Ira Chadha, ’14, isn’t a golfer, but she was curious to learn more about a start-up that helps golfers improve their swings through sensor technology.
So she stopped by to talk with one of the founders of Chicago-based Swingbyte, one of 60 companies that were represented at the second annual Start-up Networking Night on May 14 at Gleacher Center.
“Swingbyte has really cool technology,” Chadha said. “I’m interested in the kinds of companies that offer direct personal services.”
Swingbyte was founded in 2011 by three Booth students—their start-up tied for third place in the 2011 Edward L. Kaplan ’71, New Venture Challenge. Using information from sensors attached to golf clubs, the company offers motion analysis that can be accessed through apps on smart phones, tablets, or computers.
“Because all three of us are Booth people, we wanted to participate in this event,” said Nathan Wojtkiewicz, ’13, who founded Swingbyte with Alex Pedenko, ’13, and Brian Payne, ’13. “We’re not looking to hire at the moment, but we hope to meet some people and see if anything clicks for down the road. It’s also a great way to network with other entrepreneurs.”
Entrepreneurship continues to be a growing career interest at Booth, as demonstrated by it being the second largest concentration for students. Therefore, it’s no surprise that the Start-up Networking Night drew about 60 start-ups and more than 200 students from the Full-Time, Evening, and Weekend MBA Programs, more than double last year’s student attendance.
This networking event, sponsored by Career Services and the Polsky Center for Entrepreneurship and Innovation, was created to help students expand their networks within the burgeoning entrepreneurial community in Chicago and offer start-ups a place to seek out talent.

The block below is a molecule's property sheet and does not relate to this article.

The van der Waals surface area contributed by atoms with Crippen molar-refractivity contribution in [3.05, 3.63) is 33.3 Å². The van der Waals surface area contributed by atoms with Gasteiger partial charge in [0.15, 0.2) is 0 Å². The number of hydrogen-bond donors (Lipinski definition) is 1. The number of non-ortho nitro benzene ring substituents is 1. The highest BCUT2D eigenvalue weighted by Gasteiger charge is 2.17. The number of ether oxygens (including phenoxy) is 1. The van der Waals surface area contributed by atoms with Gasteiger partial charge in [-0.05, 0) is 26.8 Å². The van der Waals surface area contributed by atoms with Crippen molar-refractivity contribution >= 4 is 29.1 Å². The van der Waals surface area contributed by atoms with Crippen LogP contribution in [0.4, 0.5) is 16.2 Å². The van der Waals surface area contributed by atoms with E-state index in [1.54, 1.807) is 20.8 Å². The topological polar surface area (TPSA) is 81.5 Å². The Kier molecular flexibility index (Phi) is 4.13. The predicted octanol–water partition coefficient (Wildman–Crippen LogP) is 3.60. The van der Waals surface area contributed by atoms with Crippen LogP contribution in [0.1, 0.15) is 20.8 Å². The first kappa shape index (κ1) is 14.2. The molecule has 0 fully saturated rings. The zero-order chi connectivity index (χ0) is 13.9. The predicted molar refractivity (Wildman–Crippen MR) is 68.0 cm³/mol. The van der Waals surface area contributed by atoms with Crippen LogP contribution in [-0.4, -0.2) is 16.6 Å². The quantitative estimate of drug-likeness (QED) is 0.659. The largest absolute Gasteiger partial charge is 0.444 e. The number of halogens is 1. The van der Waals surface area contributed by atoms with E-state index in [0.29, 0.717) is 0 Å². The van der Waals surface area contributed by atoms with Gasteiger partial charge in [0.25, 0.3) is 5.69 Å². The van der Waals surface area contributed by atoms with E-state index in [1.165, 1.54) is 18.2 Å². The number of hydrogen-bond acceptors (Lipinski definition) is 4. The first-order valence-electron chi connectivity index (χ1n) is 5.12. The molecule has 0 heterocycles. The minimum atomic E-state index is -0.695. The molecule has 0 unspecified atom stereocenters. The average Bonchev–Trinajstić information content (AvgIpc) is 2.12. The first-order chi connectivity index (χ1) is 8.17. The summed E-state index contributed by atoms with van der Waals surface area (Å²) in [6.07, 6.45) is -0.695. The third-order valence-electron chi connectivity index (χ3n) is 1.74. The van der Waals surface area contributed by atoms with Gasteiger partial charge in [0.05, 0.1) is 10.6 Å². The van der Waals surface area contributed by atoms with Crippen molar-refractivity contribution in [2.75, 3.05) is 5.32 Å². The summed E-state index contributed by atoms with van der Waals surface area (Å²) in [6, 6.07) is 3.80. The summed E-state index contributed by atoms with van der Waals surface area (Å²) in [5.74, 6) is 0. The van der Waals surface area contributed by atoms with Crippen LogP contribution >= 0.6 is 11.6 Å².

Sadia Sindhu, assistant director for Career Services, said three times as many companies participated as compared to the inaugural event last year. “The bump in attendance is tied to increased demand among students for start-up opportunities and heightened recognition of the value Booth students bring to the start-up space,” she said. “The companies are able to get to know a range of students and ultimately recruit the talent they need to move to the next level.”
Many students are curious about entrepreneurship, and as such, working at a start-up can be a great way to learn the ropes before launching their own enterprises.
Michael Tam, ’14, a Full-Time student, wanted to know both what it’s like to work for a start-up and what it takes to launch one. “I’m interested in learning about different models—how they [start-ups] obtain funding, for example. And I want to understand the skillsets they seek in candidates.”
Kasra Moshkani, ’12, cofounder of HireBrite, a company that helps students find internships and jobs at start-ups, helped Career Services and the Polsky Center coordinate the event. HireBrite launched a webpage that helped Booth students research in advance the start-ups that would be attending. Students could upload their resume for the companies they were most interested in, and prior to the event, start-ups received resumes of students interested in their firms. Moshkani has six on his team and came to the event seeking potential interns. The Booth experience helped him get started, he reflected. “I probably wouldn’t be here without all the programming, mentorship, and support the school offers.”—Kevin Davis